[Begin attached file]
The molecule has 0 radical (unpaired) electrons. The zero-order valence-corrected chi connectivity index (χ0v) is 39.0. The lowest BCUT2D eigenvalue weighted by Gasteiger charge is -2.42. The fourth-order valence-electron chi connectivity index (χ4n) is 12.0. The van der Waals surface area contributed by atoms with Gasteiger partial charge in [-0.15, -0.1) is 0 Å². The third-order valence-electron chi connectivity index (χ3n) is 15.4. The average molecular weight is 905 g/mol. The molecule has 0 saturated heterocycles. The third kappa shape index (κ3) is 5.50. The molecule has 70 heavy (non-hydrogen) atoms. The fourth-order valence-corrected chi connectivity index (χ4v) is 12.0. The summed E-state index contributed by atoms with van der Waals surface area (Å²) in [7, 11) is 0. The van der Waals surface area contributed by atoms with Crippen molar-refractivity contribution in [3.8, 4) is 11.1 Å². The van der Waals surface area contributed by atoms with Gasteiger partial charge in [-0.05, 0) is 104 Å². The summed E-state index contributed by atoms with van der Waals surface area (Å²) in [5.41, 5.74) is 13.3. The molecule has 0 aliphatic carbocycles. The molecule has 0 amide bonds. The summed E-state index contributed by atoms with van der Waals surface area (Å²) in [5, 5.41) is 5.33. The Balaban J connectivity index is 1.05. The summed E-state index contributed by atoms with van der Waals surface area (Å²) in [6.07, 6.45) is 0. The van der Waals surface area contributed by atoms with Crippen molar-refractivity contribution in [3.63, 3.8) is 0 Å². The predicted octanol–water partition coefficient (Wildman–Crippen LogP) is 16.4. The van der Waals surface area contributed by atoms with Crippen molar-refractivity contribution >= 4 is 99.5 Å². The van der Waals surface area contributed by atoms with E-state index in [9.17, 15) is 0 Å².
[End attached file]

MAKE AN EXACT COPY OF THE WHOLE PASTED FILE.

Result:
The molecule has 0 radical (unpaired) electrons. The zero-order valence-corrected chi connectivity index (χ0v) is 39.0. The lowest BCUT2D eigenvalue weighted by Gasteiger charge is -2.42. The fourth-order valence-electron chi connectivity index (χ4n) is 12.0. The van der Waals surface area contributed by atoms with Gasteiger partial charge in [-0.15, -0.1) is 0 Å². The third-order valence-electron chi connectivity index (χ3n) is 15.4. The average molecular weight is 905 g/mol. The molecule has 0 saturated heterocycles. The third kappa shape index (κ3) is 5.50. The molecule has 70 heavy (non-hydrogen) atoms. The fourth-order valence-corrected chi connectivity index (χ4v) is 12.0. The summed E-state index contributed by atoms with van der Waals surface area (Å²) in [7, 11) is 0. The van der Waals surface area contributed by atoms with Crippen molar-refractivity contribution in [3.8, 4) is 11.1 Å². The van der Waals surface area contributed by atoms with Gasteiger partial charge in [-0.05, 0) is 104 Å². The summed E-state index contributed by atoms with van der Waals surface area (Å²) in [5.41, 5.74) is 13.3. The molecule has 0 aliphatic carbocycles. The molecule has 0 amide bonds. The summed E-state index contributed by atoms with van der Waals surface area (Å²) in [5, 5.41) is 5.33. The Balaban J connectivity index is 1.05. The summed E-state index contributed by atoms with van der Waals surface area (Å²) in [6.07, 6.45) is 0. The van der Waals surface area contributed by atoms with Crippen molar-refractivity contribution in [3.63, 3.8) is 0 Å². The predicted octanol–water partition coefficient (Wildman–Crippen LogP) is 16.4. The van der Waals surface area contributed by atoms with Crippen molar-refractivity contribution >= 4 is 99.5 Å². The van der Waals surface area contributed by atoms with E-state index in [9.17, 15) is 0 Å².